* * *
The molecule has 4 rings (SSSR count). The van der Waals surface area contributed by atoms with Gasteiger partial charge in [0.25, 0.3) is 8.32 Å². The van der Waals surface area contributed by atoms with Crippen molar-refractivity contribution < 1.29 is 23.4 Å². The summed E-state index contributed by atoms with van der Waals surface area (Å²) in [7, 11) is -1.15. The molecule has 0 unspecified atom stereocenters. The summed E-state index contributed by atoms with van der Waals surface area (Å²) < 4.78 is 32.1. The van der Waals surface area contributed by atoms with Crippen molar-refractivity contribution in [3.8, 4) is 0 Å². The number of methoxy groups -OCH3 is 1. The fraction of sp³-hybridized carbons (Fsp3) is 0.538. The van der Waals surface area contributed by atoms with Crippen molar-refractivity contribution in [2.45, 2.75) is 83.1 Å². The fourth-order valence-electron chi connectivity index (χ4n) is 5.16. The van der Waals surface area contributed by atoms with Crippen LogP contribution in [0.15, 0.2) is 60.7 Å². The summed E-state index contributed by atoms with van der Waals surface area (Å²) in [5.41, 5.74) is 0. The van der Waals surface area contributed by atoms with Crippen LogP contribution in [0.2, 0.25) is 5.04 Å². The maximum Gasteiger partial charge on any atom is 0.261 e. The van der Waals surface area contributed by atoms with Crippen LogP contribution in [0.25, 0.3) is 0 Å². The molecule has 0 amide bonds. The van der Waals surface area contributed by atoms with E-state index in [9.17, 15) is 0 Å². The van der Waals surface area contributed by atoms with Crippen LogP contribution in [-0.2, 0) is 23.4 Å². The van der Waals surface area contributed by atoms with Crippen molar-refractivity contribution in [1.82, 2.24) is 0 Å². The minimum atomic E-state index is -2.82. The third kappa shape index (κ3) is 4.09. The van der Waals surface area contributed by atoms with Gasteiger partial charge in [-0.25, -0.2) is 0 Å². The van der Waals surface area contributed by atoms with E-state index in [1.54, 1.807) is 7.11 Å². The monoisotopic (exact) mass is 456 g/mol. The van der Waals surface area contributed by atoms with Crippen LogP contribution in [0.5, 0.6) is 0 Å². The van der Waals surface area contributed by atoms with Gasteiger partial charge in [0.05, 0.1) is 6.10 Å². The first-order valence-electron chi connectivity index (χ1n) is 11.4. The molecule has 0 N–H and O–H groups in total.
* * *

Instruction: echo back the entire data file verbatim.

The molecule has 4 rings (SSSR count). The van der Waals surface area contributed by atoms with Gasteiger partial charge in [0.25, 0.3) is 8.32 Å². The van der Waals surface area contributed by atoms with Crippen molar-refractivity contribution < 1.29 is 23.4 Å². The summed E-state index contributed by atoms with van der Waals surface area (Å²) in [7, 11) is -1.15. The molecule has 0 unspecified atom stereocenters. The summed E-state index contributed by atoms with van der Waals surface area (Å²) < 4.78 is 32.1. The van der Waals surface area contributed by atoms with Crippen molar-refractivity contribution in [3.8, 4) is 0 Å². The number of methoxy groups -OCH3 is 1. The fraction of sp³-hybridized carbons (Fsp3) is 0.538. The van der Waals surface area contributed by atoms with Crippen molar-refractivity contribution in [2.45, 2.75) is 83.1 Å². The fourth-order valence-electron chi connectivity index (χ4n) is 5.16. The van der Waals surface area contributed by atoms with Crippen LogP contribution in [0.15, 0.2) is 60.7 Å². The summed E-state index contributed by atoms with van der Waals surface area (Å²) in [5.41, 5.74) is 0. The van der Waals surface area contributed by atoms with Crippen LogP contribution in [0.2, 0.25) is 5.04 Å². The maximum Gasteiger partial charge on any atom is 0.261 e. The van der Waals surface area contributed by atoms with Crippen LogP contribution in [0.25, 0.3) is 0 Å². The molecule has 0 amide bonds. The van der Waals surface area contributed by atoms with E-state index in [9.17, 15) is 0 Å². The van der Waals surface area contributed by atoms with Crippen LogP contribution in [-0.2, 0) is 23.4 Å². The van der Waals surface area contributed by atoms with Crippen molar-refractivity contribution in [1.82, 2.24) is 0 Å². The minimum atomic E-state index is -2.82. The third kappa shape index (κ3) is 4.09. The van der Waals surface area contributed by atoms with Gasteiger partial charge in [-0.25, -0.2) is 0 Å². The van der Waals surface area contributed by atoms with E-state index in [1.54, 1.807) is 7.11 Å². The monoisotopic (exact) mass is 456 g/mol. The van der Waals surface area contributed by atoms with Crippen LogP contribution in [0.5, 0.6) is 0 Å². The van der Waals surface area contributed by atoms with Gasteiger partial charge in [0.05, 0.1) is 6.10 Å². The first-order valence-electron chi connectivity index (χ1n) is 11.4. The molecule has 0 N–H and O–H groups in total.